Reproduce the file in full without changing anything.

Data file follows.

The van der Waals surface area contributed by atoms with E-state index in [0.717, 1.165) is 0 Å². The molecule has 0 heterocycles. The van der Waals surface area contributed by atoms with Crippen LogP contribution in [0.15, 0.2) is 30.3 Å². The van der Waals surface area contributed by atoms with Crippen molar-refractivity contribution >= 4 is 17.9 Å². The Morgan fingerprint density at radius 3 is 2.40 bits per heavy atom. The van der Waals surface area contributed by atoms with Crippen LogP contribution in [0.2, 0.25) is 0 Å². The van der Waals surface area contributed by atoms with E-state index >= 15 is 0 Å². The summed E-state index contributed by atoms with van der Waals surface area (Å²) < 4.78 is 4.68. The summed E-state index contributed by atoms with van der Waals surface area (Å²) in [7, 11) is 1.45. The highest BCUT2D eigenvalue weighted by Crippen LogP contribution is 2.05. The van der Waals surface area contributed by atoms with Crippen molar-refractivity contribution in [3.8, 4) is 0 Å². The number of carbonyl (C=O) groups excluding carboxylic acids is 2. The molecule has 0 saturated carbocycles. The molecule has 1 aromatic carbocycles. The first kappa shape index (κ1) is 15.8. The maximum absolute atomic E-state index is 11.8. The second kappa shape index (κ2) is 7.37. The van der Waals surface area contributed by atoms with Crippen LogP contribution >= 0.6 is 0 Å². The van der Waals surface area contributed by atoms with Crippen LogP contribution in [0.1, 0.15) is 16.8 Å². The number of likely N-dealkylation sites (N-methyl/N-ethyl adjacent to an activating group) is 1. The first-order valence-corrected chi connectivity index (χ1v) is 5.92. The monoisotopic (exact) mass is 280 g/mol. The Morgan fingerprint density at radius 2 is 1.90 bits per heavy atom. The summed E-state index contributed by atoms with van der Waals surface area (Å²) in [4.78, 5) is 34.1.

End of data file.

The van der Waals surface area contributed by atoms with E-state index in [0.717, 1.165) is 0 Å². The molecule has 0 heterocycles. The van der Waals surface area contributed by atoms with Crippen LogP contribution in [0.15, 0.2) is 30.3 Å². The van der Waals surface area contributed by atoms with Crippen molar-refractivity contribution >= 4 is 17.9 Å². The Morgan fingerprint density at radius 3 is 2.40 bits per heavy atom. The van der Waals surface area contributed by atoms with Crippen LogP contribution in [0.2, 0.25) is 0 Å². The van der Waals surface area contributed by atoms with E-state index >= 15 is 0 Å². The summed E-state index contributed by atoms with van der Waals surface area (Å²) < 4.78 is 4.68. The summed E-state index contributed by atoms with van der Waals surface area (Å²) in [7, 11) is 1.45. The highest BCUT2D eigenvalue weighted by Crippen LogP contribution is 2.05. The van der Waals surface area contributed by atoms with Crippen molar-refractivity contribution in [3.8, 4) is 0 Å². The number of carbonyl (C=O) groups excluding carboxylic acids is 2. The molecule has 0 saturated carbocycles. The molecule has 1 aromatic carbocycles. The first kappa shape index (κ1) is 15.8. The maximum absolute atomic E-state index is 11.8. The second kappa shape index (κ2) is 7.37. The van der Waals surface area contributed by atoms with Crippen LogP contribution >= 0.6 is 0 Å². The van der Waals surface area contributed by atoms with Crippen LogP contribution in [0.1, 0.15) is 16.8 Å². The number of likely N-dealkylation sites (N-methyl/N-ethyl adjacent to an activating group) is 1. The first-order valence-corrected chi connectivity index (χ1v) is 5.92. The monoisotopic (exact) mass is 280 g/mol. The Morgan fingerprint density at radius 2 is 1.90 bits per heavy atom. The summed E-state index contributed by atoms with van der Waals surface area (Å²) in [4.78, 5) is 34.1.